Purpose of reviewThe purpose of this review is to summarize current evidence regarding dysphagia in anterior cervical spine surgeries (ACSS) and to present recent advances in evaluation and surgical technique.Recent findingsVarious risk factors for dysphagia have been identified, and they include female sex, smoking history, prior surgery and cervical lordotic angle. EAT-10 is a validated tool for the assessment of individuals with dysphagia post-ACSS. Local intraoperative corticosteroid application significantly reduced the incidence and magnitude of dysphagia in four out of five studies that were reviewed. Individuals who had undergone cervical disc replacement (CDR) and revision surgery by a zero-profile anchored spacer (ROI-C) device experienced less dysphagia than those who had anterior cervical discectomy with fusion (ACDF). Videofluoroscopic swallow study (VFSS) after ACSS demonstrated pharyngeal weakness and increased posterior pharyngeal wall thickness, while no other abnormality was found.SummaryDifferent technique variations can reduce dysphagia severity in individuals undergoing ACSS. Surgeons are encouraged to continue performing randomized control studies to assist in choosing the most favourable technique for the patient.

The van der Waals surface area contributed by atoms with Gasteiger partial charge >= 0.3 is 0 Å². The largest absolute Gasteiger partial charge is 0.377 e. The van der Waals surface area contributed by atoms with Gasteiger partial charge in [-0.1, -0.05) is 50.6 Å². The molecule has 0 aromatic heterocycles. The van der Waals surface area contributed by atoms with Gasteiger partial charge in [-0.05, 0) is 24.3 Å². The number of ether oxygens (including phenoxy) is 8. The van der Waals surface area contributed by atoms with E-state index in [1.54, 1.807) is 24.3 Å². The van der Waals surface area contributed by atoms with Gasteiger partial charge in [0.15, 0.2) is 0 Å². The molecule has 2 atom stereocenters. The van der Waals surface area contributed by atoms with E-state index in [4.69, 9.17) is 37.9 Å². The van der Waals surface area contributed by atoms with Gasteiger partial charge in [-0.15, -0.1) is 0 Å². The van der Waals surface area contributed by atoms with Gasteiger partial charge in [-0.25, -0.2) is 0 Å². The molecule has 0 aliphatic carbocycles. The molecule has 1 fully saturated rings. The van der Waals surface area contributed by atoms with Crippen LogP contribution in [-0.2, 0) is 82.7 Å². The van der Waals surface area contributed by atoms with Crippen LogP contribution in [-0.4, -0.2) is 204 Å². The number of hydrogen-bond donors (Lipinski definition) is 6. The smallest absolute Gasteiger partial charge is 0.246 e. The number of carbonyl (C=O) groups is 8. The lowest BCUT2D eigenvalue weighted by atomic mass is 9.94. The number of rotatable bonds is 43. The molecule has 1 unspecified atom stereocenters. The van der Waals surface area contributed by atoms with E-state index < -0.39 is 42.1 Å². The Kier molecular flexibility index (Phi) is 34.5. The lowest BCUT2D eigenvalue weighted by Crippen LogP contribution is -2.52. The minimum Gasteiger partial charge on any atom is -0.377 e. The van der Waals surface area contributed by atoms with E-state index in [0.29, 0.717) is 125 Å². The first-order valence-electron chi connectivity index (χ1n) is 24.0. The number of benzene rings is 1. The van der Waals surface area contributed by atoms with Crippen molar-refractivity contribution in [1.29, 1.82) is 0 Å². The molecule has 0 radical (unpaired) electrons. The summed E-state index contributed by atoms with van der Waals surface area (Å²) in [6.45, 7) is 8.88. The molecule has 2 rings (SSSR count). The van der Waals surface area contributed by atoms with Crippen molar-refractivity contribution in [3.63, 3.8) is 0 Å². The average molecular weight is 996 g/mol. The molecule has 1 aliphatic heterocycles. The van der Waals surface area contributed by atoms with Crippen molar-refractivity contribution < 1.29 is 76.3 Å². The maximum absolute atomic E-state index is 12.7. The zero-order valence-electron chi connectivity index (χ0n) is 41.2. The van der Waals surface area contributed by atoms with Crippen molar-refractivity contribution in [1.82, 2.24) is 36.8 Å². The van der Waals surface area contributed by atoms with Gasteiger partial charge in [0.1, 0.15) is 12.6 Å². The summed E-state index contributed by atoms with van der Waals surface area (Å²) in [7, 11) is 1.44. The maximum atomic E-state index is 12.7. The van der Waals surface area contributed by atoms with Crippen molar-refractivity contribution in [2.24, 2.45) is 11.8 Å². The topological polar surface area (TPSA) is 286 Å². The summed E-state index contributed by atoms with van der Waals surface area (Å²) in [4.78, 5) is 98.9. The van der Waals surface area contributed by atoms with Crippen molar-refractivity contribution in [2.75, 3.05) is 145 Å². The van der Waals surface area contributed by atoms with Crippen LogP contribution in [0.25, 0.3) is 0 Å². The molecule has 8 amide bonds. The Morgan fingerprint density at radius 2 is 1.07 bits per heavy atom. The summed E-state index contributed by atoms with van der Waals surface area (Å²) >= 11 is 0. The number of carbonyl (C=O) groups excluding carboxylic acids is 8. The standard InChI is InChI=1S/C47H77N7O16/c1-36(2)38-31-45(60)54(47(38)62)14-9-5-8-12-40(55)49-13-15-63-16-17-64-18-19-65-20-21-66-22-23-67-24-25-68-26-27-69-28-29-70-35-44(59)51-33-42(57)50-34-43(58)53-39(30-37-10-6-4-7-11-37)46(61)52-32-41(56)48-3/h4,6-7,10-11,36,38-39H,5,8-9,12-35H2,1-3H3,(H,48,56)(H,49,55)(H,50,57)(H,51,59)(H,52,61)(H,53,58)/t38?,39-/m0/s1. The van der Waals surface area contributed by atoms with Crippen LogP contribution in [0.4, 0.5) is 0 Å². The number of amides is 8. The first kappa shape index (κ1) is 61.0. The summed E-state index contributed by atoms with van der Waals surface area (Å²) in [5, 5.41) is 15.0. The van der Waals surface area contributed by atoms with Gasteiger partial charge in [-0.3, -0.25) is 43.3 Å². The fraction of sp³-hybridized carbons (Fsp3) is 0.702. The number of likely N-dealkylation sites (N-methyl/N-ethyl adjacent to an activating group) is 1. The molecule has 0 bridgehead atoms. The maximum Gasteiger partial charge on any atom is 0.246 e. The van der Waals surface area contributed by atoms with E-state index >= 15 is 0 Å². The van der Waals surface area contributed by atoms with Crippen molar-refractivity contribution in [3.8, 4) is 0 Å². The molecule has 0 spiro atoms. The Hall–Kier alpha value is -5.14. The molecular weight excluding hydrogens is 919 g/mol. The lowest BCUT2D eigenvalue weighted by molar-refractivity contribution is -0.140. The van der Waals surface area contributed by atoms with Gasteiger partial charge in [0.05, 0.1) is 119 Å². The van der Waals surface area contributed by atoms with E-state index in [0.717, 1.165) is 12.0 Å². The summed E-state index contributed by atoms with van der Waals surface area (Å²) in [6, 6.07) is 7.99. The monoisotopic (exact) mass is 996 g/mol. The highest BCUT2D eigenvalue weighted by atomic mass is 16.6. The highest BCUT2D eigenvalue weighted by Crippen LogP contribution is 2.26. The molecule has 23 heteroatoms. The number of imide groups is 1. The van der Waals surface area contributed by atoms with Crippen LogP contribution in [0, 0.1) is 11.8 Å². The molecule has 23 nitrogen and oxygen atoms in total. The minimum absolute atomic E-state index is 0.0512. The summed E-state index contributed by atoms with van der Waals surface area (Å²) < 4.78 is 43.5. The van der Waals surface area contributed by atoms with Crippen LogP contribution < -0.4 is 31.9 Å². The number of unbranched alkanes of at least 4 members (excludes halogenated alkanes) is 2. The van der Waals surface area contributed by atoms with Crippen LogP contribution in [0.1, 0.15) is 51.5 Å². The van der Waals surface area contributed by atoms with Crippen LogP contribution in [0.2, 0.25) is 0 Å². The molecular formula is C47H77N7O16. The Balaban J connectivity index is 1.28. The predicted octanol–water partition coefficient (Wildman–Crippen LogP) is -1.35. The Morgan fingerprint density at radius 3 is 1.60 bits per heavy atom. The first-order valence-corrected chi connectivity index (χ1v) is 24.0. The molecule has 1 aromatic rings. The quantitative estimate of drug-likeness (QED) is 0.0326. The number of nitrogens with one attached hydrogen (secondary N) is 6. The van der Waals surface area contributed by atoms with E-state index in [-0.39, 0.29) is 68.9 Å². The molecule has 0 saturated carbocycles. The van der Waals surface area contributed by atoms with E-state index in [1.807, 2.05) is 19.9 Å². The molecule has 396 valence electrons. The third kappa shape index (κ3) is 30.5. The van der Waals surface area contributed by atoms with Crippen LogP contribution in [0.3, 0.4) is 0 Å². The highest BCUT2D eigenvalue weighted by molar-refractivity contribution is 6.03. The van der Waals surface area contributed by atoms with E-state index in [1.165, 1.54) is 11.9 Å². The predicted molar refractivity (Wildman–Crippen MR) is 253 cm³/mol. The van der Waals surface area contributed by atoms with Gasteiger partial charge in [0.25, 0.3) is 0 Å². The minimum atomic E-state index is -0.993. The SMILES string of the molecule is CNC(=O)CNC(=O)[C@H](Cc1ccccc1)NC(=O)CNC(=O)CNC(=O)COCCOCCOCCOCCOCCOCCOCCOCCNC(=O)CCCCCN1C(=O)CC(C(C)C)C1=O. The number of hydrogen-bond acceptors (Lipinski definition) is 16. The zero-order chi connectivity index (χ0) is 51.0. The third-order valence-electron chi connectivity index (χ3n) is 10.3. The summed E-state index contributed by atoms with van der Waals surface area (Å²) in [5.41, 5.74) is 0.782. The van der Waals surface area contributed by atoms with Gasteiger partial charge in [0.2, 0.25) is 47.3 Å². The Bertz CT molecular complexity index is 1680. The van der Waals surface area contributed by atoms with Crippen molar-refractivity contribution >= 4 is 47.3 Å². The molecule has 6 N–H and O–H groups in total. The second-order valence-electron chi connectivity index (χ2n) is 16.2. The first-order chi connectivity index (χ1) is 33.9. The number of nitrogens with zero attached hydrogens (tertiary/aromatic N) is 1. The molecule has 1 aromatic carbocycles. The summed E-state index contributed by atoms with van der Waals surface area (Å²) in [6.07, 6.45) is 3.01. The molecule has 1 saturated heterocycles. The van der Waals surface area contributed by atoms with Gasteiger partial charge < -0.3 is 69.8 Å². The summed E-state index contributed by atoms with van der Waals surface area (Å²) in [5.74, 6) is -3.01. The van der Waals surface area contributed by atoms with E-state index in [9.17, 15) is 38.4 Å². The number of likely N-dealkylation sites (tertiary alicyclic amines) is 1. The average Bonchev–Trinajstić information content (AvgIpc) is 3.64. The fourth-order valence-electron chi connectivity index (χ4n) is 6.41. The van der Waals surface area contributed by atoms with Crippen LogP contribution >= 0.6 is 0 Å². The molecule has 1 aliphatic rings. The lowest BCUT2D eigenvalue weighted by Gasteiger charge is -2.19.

|Number of pages
|Current Opinion in Otolaryngology and Head and Neck Surgery
|Published - 1 Dec 2022
- anterior cervical discectomy with fusion
- anterior cervical spine surgery